Article  Google Scholar 

  57. Zhu B, Zhang W, Zhang T, Liu B, Jiang J. Genome-Wide Prediction and Validation of Intergenic Enhancers in Arabidopsis Using Open Chromatin Signatures. Plant Cell. 2015;27:2415–26. doi:10.1105/tpc.15.00537.

    Article  CAS  PubMed  PubMed Central  Google Scholar 

  58. Stewart AJ, Hannenhalli S, Plotkin JB. Why transcription factor binding sites are ten nucleotides long. Genetics. 2012;192(3):973–85. doi:10.1534/genetics.112.143370.

    Article  CAS  PubMed  PubMed Central  Google Scholar 

  59. Doniger SW, Huh J, Fay JC. Identification of functional transcription factor binding sites using closely related Saccharomyces species. Genome Res. 2005;15(5):701–9. doi:10.1101/gr.3578205.

    Article  CAS  PubMed  PubMed Central  Google Scholar 

  60. Oh YM, Kim JK, Choi S, Yoo JY. Identification of co-occurring transcription factor binding sites from DNA sequence using clustered position weight matrices. Nucleic Acids Res. 2012;40(5):e38. doi:10.1093/nar/gkr1252.

    Article  CAS  PubMed  Google Scholar 

  61. Badis G, Berger MF, Philippakis AA, Talukder S, Gehrke AR, Jaeger SA, et al. Diversity and complexity in DNA recognition by transcription factors. Science. 2009;324(5935):1720–3. doi:10.1126/science.1162327.

    Article  CAS  PubMed  PubMed Central  Google Scholar 

  62. Kielbasa SM, Gonze D, Herzel H. Measuring similarities between transcription factor binding sites. BMC Bioinformatics. 2005;6:237. doi:10.1186/1471-2105-6-237.

    Article  PubMed  PubMed Central  Google Scholar 

  63. Erill I, O’Neill MC. A reexamination of information theory-based methods for DNA-binding site identification. BMC Bioinformatics. 2009;10:57. doi:10.1186/1471-2105-10-57.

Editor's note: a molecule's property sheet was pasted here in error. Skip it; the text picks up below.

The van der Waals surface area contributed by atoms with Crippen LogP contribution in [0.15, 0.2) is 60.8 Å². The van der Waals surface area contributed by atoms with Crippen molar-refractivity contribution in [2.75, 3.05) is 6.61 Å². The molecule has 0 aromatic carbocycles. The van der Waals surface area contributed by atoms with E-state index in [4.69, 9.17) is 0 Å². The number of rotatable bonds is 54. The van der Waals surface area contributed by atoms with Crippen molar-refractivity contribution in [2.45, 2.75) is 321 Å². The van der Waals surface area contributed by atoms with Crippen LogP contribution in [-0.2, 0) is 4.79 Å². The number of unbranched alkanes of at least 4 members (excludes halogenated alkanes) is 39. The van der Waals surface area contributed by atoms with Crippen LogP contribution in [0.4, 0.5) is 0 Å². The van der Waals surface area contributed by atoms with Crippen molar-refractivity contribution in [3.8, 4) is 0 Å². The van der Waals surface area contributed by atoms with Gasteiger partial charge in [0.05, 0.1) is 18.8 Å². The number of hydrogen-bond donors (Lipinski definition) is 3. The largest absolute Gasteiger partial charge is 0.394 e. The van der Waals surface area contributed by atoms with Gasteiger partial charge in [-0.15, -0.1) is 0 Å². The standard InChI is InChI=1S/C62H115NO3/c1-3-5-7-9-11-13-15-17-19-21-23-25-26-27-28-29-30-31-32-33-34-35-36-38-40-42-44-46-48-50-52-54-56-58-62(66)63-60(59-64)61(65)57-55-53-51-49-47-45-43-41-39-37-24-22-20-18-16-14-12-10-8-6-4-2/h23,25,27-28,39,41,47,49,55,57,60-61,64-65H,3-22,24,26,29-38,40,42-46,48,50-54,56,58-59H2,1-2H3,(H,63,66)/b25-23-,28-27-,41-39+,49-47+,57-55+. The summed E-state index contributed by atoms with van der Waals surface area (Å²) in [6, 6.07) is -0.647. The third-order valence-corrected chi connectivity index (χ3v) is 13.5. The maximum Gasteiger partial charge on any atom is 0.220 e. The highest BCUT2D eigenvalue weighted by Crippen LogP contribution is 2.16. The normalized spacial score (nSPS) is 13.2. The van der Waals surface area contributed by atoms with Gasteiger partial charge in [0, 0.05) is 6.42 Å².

Article  PubMed  PubMed Central  Google Scholar 

  64. Becker A, Theissen G. The major clades of MADS-box genes and their role in the development and evolution of flowering plants. Mol Phylogenet Evol. 2003;29(3):464–89. doi:10.1016/S1055-7903(03)00207-0.

    Article  CAS  PubMed  Google Scholar 

  65. Dorca-Fornell C, Gregis V, Grandi V, Coupland G, Colombo L, Kater MM. The Arabidopsis SOC1-like genes AGL42, AGL71 and AGL72 promote flowering in the shoot apical and axillary meristems. Plant J. 2011;67(6):1006–17. doi:10.1111/j.1365-313X.2011.04653.x.

    Article  CAS  PubMed  Google Scholar 

  66. Gu XF, Le C, Wang YZ, Li ZC, Jiang DH, Wang YQ, et al. Arabidopsis FLC clade members form flowering-repressor complexes coordinating responses to endogenous and environmental cues. Nat Commun. 2013;4:1947. doi:10.1038/Ncomms2947.

    PubMed  PubMed Central  Google Scholar 

  67. Trevaskis B, Hemming MN, Peacock WJ, Dennis ES. HvVRN2 responds to daylength, whereas HvVRN1 is regulated by vernalization and developmental status. Plant Physiol. 2006;140(4):1397–405. doi:10.1104/pp.105.073486.

    Article  CAS  PubMed  PubMed Central  Google Scholar 

  68. Wei B, Zhang RZ, Guo JJ, Liu DM, Li AL, Fan RC, et al. Genome-wide analysis of the MADS-box gene family in Brachypodium distachyon. PLoS One. 2014;9(1):e84781. doi:10.1371/journal.pone.0084781.

    Article  PubMed  PubMed Central  Google Scholar 

  69. Mihailovich M, Militti C, Gabaldon T, Gebauer F. Eukaryotic cold shock domain proteins: highly versatile regulators of gene expression. Bioessays. 2010;32(2):109–18. doi:10.1002/bies.200900122.